A proposed upgrade to the Fields Ertel/Mason-Montgomery interchange off Interstate 71 could reduce traffic there by as much as 55 percent, according to Warren County transportation officials.
More than two dozen residents crowded Deerfield Township’s trustees room Thursday to hear representatives of the Warren County Transportation District discuss upgrades to the traffic-clogged interchange near the border of southern Warren and northern Hamilton counties.
About 80,000 vehicles travel through the intersection each day, resulting in delays and backups that have long been a source of frustration for residents and commuters.
The area is a key economic engine for Warren County. Within miles of the interchange are, among others: Procter & Gamble’s Mason Business Center, Deerfield Towne Center shopping center, Kings Automall and Cincinnati Children’s Hospital Medical Center’s Mason campus.
“Statewide, this was the highest-ranked project in Ohio,” said Joseph Vogel, a planning and engineering administrator with the Ohio Department of Transportation’s District 08 in Lebanon.
Warren County Engineer Neil Tunison says the county is making phased improvements to the area.
Two projects have already been completed: A $1.6 million project built an additional northbound lane from Fields Ertel to Parkway Drive and a $1.4 million project coordinated 22 traffic signals in the area.
Crews begin work on two other projects this summer, both of which are expected to be completed in the third quarter of 2013.
A $2 million project will expand the exit lane at the northbound Fields Ertel/Mason-Montgomery exit to allow vehicles to exit I-71 and move onto an expanded off ramp sooner while a $1.4 million project will add an additional right turn lane from southbound I-71 onto Mason-Montgomery Road.
Work is expected to begin in the spring of 2014 on a loop ramp to relieve congestion by allowing northbound traffic to bypass the intersection. The $13 million dollar project is expected to wrap up by late 2015.
Tunison said the loop ramp upgrade will reduce traffic by about 50 percent in the morning and as much as 55 percent during evening rush hour.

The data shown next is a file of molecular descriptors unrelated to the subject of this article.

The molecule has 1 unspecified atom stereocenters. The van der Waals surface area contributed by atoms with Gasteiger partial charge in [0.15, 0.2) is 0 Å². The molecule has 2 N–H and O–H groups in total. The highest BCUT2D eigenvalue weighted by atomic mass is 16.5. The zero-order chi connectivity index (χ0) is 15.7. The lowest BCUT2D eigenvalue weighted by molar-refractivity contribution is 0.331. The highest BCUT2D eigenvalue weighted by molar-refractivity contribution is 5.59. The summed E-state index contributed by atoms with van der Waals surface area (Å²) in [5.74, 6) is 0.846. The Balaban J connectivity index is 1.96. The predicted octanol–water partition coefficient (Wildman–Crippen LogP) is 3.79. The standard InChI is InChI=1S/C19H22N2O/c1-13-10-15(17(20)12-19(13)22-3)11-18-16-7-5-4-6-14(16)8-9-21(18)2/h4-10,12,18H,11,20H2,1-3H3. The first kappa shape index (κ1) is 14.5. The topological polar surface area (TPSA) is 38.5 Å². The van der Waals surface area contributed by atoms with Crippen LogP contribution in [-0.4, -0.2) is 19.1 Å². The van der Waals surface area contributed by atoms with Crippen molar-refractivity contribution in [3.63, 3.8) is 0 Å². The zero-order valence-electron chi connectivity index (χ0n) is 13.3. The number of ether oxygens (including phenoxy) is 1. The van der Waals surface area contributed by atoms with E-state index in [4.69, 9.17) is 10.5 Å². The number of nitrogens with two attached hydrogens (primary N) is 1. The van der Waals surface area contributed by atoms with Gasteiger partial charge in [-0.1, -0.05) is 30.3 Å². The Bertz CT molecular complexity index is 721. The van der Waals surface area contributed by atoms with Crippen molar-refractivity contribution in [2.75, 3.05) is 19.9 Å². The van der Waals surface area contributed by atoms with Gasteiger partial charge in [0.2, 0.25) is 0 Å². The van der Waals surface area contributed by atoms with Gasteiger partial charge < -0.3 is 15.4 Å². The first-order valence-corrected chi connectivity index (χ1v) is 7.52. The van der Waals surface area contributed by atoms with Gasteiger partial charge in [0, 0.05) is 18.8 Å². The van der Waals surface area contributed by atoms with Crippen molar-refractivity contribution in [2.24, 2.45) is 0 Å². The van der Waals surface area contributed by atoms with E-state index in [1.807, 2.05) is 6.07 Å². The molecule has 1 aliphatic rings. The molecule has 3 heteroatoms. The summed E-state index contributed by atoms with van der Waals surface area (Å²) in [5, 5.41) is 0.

“We’re trying to eliminate the backups on the exit ramp where we have identified we have a safety problem,” he said. “We can further improve that and make the local street network flow a little better by getting (cars) out of that intersection.”
Residents expressed concern about additional traffic burdens that could result from a proposed 124-acre residential and commercial development at the southeast corner of Western Row and Mason-Montgomery Road in Mason.
Mason City Council voted to rezone the land, the site of the former Western Row Golf Course, from single family residential to mixed-use planned unit development with a concept planned unit development plan at its Feb. 11 council meeting.
Tunison says the plans factor in traffic projection through 2030 and that the loop ramp upgrade should accommodate extra traffic from nearby developments.
“Our crystal ball is only so good when we figure out traffic,” he said. “We’re not fixing all the problems; we’re just excited that we have three projects we can move forward with.”
Landen resident Deborah Reed said that while she liked many of the proposed upgrades, she remains cautiously optimistic.
“I have lived here for 34 years when it was just one stoplight and it has not stopped,” she said. “This is another Colerain Ave.”
Residents can weigh in on the proposed loop ramp project through March 15. Submit comments online at www.advancingfieldsertel.com or call 513-804-8033.